Pages 506-517 (LI - LXII) at the end of the link discuss the historical evolution of Kaddish and the relevant points vis a vis the "Minhag Ashkenaz" in the siddur.
In relation to the possukim after Aleinu, on page 517: (And p84 internal siddur numbering, p93 pdf reader numbering, end of weekday Mincha) it says
According to Minhag Ashkenaz, the possukim "kakatuv bitoratecha" and
"vine'emar" are not considered part of Aleinu, and need not be said,
even in a non-Minhag Ashkenaz synagogue. The possukim should be said
however, if one wishes to recite Kaddish after Aleinu.
(Notwithstanding the fact that reciting Kaddish after Aleinu is quite
problematic according to Minhag Ashkenaz).
Page 507 states clearly that the purpose of Kaddish is to separate between parts of tefilla, so saying it after Aleinu during mincha and ma'ariv is unnecessary (as you aren't separating between two parts of tefilah).
In particular, see page 508, where it says Kaddish is only said after reciting portions of Tanach or possukim, that Aleinu wasn't originally said daily (and the possukim afterwards aren't officially part of Aleinu), and that the practice to recite Shir Mizmor La'asaf(psalm 83) daily (which would justify having kaddish afterwards) was instituted after the ga'onic period and therefore isn't "standard."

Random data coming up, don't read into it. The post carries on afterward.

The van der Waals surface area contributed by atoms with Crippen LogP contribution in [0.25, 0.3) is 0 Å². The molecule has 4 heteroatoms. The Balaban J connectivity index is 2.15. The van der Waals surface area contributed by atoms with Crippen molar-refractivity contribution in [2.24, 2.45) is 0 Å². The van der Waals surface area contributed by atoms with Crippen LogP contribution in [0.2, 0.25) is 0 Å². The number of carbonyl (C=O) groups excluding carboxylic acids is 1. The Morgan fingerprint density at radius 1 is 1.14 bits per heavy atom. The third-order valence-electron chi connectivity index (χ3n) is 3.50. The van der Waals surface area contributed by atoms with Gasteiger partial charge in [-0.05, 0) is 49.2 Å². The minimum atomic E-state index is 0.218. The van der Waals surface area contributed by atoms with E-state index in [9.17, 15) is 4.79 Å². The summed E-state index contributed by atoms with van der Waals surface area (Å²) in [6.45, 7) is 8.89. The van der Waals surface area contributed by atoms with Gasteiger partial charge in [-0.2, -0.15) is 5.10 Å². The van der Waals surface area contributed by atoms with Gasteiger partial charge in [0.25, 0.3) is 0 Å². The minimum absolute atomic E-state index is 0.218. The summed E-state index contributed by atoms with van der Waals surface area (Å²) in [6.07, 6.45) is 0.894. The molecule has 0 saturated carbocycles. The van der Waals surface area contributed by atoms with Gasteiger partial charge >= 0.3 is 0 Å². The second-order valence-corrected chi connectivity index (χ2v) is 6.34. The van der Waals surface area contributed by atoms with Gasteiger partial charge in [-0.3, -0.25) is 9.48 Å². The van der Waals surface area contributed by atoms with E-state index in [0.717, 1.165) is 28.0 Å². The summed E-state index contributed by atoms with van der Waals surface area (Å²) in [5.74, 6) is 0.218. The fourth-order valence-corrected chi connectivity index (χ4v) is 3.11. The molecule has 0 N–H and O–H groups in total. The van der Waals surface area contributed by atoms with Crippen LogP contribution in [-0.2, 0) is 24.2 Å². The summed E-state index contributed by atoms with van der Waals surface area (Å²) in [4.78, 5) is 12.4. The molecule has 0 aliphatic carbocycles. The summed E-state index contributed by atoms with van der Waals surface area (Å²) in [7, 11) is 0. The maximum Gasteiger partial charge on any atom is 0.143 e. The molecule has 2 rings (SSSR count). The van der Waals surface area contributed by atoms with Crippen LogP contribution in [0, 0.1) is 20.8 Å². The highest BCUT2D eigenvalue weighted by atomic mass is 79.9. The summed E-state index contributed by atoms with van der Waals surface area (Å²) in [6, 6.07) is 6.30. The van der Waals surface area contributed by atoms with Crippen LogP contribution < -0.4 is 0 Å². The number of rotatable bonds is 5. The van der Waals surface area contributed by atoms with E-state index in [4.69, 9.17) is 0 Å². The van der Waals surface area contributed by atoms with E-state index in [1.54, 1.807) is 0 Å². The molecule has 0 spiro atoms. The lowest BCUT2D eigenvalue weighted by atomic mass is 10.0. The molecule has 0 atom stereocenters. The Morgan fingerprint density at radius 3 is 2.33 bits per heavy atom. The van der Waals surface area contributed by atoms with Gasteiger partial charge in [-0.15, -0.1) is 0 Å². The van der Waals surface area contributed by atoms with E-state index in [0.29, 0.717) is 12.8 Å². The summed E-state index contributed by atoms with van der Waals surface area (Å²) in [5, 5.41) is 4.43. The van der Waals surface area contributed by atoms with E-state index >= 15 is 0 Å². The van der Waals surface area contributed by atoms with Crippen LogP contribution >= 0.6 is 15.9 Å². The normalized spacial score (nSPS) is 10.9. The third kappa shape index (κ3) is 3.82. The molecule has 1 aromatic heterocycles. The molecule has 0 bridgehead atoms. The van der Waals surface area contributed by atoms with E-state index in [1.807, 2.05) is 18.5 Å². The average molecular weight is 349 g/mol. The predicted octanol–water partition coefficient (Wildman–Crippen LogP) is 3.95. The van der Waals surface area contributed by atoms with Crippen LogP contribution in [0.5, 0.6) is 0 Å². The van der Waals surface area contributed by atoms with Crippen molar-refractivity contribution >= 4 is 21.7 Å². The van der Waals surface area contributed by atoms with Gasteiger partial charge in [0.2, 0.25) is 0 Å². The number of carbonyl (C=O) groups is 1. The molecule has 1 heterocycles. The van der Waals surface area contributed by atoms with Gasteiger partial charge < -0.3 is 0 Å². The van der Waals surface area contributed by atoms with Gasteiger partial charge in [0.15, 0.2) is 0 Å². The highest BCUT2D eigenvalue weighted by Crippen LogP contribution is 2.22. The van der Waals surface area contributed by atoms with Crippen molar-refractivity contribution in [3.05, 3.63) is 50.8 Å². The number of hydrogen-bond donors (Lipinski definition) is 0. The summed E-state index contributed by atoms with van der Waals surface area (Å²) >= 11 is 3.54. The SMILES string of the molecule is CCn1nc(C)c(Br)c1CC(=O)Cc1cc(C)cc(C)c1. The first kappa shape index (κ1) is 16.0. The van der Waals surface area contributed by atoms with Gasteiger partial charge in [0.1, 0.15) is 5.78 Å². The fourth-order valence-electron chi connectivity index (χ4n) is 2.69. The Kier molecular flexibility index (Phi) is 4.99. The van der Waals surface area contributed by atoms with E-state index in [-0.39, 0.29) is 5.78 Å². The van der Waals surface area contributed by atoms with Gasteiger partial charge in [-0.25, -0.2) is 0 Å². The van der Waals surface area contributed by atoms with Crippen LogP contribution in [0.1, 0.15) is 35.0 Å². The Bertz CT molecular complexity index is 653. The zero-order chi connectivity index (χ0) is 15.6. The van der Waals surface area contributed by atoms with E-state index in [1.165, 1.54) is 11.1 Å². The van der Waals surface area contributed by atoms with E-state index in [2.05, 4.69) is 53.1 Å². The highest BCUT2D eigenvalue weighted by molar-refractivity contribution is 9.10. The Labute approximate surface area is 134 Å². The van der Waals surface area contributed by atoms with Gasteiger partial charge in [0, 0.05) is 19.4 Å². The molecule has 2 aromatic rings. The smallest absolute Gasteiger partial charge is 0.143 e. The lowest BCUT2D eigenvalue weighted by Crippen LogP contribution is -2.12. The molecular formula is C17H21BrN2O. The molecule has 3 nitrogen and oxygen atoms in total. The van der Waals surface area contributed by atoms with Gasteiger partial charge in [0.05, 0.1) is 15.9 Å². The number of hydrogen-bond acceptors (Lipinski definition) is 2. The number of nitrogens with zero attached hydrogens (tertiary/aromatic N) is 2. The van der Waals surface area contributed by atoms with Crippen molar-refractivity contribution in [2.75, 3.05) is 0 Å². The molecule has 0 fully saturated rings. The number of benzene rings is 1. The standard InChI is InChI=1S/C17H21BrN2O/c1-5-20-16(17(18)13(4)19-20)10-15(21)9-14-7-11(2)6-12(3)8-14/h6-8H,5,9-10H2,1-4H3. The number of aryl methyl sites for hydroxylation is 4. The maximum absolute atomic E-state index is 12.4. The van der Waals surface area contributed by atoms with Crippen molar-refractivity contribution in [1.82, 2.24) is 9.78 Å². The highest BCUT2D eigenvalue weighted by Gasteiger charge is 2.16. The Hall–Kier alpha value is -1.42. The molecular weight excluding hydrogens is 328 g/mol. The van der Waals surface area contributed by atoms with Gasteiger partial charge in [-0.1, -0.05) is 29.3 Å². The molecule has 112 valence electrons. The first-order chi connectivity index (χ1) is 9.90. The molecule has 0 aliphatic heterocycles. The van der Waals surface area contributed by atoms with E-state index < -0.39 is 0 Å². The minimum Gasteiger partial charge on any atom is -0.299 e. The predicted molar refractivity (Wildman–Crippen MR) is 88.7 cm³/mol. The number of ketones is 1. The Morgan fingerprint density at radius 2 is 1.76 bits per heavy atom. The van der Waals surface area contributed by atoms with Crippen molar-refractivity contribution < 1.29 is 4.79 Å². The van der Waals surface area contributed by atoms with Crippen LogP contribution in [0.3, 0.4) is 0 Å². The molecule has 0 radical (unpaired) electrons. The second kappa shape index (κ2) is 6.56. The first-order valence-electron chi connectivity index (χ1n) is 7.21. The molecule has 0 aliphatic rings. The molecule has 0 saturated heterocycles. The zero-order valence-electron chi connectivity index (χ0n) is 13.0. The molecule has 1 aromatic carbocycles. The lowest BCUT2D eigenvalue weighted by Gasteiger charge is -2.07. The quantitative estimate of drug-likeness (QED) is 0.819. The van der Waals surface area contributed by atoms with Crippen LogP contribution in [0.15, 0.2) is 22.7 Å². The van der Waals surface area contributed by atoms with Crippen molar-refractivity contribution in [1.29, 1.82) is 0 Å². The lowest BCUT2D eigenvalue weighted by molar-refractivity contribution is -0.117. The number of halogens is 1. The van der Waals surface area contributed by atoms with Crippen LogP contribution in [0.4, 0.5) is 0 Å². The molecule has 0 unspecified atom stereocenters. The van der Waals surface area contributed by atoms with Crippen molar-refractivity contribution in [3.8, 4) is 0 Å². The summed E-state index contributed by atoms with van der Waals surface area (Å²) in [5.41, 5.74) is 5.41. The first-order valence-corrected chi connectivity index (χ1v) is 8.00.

It also states that the possuk recited MUST BE JUXTAPOSED to the recitation of kaddish, which is why the possukim in the middle of Aleinu don't count to justify a new kaddish. This is also why we commonly recite "Rav Channanyah Ben Akashya omer" at the end of a shiur - in order to enable the legitimate recitation of kaddish
They hold that the additional Kaddish at the end of davening is a recent innovation and, as such, is outside the "Minhag Ashkenaz," potentially falling under the rubric of "bracha levatalah/she'ayno tzrichah."